Firewall configuration for Firefox's new plugin-container.exe??

Discussion in 'other firewalls' started by Keyboard_Commando, Aug 3, 2010.

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  1. Keyboard_Commando

    Keyboard_Commando Registered Member

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    Hi, I am looking for the safest way to configure the new feature in Firefox, the 'plugin-container.exe'. My firewall now requires a seperate plugin-container set of rules - nice of Firefox to make life more difficult.

    Should I apply the same set of firewall rules to plugin-container, same as for the browser? as described here. The browser plugins functioned through Firefox with no problems using these.

    My other question is, do I also apply UDP rules (in the link) to plugins, or should plugins only need TCP outgoing connections? Can I block all outgoing/incoming UDP connections?. The reason I ask, my browsing trials so far haven't shown up one request from plugin-container for UDP outgoing. (I realise this question might differ from pc to pc) but are there any foreseen problems?

    Any thoughts on this are appreciated. Thanks.
     
  2. wat0114

    wat0114 Guest

    Only remote TCP port 1935 is required for the plugin-container. The only other FF rule I have, besides for the browser, is for updater.exe, which I restricted to remote TCP ports 80 & 443. Hope this helps :)
     

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  3. Brummelchen

    Brummelchen Registered Member

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    >> nice of Firefox to make life more difficult.

    idd - firefox has less crashes wit this feature :D (although i never had really crashes)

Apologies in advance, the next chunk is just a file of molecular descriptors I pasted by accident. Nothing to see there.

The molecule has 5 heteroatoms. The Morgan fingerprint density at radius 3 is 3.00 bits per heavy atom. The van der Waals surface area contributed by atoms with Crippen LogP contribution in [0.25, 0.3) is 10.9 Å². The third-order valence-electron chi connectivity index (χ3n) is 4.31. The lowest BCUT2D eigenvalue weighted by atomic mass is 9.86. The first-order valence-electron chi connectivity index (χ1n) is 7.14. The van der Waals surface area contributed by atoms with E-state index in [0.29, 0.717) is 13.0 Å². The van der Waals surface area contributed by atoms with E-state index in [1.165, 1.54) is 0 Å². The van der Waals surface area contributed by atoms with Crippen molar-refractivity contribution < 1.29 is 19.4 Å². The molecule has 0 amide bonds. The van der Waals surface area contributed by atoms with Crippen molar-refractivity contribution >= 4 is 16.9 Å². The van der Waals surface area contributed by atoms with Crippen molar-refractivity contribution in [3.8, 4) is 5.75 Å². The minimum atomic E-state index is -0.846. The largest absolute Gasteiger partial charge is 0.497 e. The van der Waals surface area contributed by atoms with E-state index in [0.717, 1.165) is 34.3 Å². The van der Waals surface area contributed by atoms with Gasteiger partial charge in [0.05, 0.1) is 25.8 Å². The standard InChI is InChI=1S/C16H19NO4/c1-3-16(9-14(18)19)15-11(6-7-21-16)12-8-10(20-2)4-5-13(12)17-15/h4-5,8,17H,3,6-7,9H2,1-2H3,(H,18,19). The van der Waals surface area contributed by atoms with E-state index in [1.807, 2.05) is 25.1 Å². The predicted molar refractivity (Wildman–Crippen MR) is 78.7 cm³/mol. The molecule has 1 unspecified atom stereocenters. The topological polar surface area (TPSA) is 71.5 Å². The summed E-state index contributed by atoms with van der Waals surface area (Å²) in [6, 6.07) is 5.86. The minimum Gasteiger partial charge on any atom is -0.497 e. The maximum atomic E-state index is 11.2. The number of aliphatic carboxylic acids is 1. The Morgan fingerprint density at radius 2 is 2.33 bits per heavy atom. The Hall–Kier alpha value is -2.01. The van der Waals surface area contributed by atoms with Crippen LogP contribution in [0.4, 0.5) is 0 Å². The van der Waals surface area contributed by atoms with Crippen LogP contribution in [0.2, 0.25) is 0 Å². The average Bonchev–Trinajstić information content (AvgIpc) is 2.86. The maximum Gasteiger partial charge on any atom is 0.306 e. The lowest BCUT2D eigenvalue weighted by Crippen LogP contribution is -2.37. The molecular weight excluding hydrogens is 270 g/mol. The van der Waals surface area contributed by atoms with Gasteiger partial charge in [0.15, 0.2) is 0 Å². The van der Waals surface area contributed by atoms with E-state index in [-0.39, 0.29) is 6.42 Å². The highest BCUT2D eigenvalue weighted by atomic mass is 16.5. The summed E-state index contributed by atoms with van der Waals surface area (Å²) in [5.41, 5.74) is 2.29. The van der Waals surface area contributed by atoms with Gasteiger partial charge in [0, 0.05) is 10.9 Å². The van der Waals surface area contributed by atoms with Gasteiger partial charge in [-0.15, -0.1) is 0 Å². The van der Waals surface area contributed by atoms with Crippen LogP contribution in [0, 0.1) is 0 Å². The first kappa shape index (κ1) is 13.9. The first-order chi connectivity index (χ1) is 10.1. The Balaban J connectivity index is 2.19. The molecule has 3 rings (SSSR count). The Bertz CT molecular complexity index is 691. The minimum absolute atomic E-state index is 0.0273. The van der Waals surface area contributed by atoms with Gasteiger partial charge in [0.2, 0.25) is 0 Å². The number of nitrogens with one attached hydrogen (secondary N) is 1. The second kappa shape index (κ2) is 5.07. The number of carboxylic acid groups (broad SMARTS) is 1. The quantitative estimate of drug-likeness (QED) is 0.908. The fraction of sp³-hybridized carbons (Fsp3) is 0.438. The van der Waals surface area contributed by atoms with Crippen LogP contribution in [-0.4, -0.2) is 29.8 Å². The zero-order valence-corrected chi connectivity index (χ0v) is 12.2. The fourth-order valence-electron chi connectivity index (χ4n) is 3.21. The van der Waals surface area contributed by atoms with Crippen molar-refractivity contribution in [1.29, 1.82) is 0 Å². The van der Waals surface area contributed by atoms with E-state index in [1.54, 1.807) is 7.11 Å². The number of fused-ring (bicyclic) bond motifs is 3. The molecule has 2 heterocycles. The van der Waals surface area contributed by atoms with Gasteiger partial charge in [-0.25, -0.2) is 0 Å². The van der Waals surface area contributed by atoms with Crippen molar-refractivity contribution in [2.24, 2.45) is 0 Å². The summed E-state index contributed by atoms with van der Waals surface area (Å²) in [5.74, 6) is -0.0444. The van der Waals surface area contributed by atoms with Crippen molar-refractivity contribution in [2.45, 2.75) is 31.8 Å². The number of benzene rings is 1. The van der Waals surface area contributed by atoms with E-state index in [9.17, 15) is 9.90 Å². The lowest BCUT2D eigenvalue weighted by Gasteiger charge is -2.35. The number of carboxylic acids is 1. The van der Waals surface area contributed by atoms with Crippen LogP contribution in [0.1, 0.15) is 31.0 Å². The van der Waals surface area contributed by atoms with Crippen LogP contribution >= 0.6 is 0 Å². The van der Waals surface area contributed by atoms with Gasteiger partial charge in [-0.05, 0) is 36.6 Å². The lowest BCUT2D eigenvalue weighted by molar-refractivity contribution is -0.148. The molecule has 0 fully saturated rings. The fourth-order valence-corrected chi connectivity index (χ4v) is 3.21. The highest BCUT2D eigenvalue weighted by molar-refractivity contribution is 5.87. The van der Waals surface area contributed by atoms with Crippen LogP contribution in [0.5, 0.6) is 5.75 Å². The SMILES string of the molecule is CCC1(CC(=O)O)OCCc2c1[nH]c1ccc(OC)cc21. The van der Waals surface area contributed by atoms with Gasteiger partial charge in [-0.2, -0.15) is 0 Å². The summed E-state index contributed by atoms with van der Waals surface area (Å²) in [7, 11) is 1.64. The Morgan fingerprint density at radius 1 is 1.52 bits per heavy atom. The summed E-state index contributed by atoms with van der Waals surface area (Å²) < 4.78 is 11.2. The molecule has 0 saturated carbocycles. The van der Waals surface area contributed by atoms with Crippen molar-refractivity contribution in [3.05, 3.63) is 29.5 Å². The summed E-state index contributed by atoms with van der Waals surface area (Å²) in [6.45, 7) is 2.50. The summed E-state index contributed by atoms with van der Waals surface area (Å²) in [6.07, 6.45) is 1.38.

please read about before you judge.

    rules - some firewalls need nothing - some firewalls blocks all.
    i gave same rights but EXE never wanted web access.
    HIPS here (Malware Defender) granted access back to firefox.exe

    oh, i see - port 843 for something to adobe - but thats normal
    cause it uses Flash in the container. otherwise NO web access.
    (in the list with firefox 3.6, nothing for firefox 4.0 beta)

    btw blocking plugin-container.exe causes firefox or flash hanging or crashing.
    (EXE supports IMO REAL, QT and MS Silverlight plugin)

    you cant turn the container off but then you will get firefox crashes back.
    for less reasons users should do that but not in general.
     
  4. Keyboard_Commando

    Keyboard_Commando Registered Member

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    Hey thanks for the reply mate. I set up the firewall to run plugin-container just TCP outbound port 1935, but some flash wouldn't load, but only for some sites. I tried a whole bunch of websites playing clips to test this. So I added ports 80, 443, 843, and 443 seems to be the one that cures it for me! I left the 2 orthers as well, just incase.

    @ Brummelchen, apparently so. Firefox may have reduced crashes with this added feature. I did resist change and disabled the plugin-container totally. But it wasn't playing too well with Sandboxie. Anyway looks like it is all sorted now. And I can enjoy a crash-free Firefox, maybe. Thanks.
     
  5. wat0114

    wat0114 Guest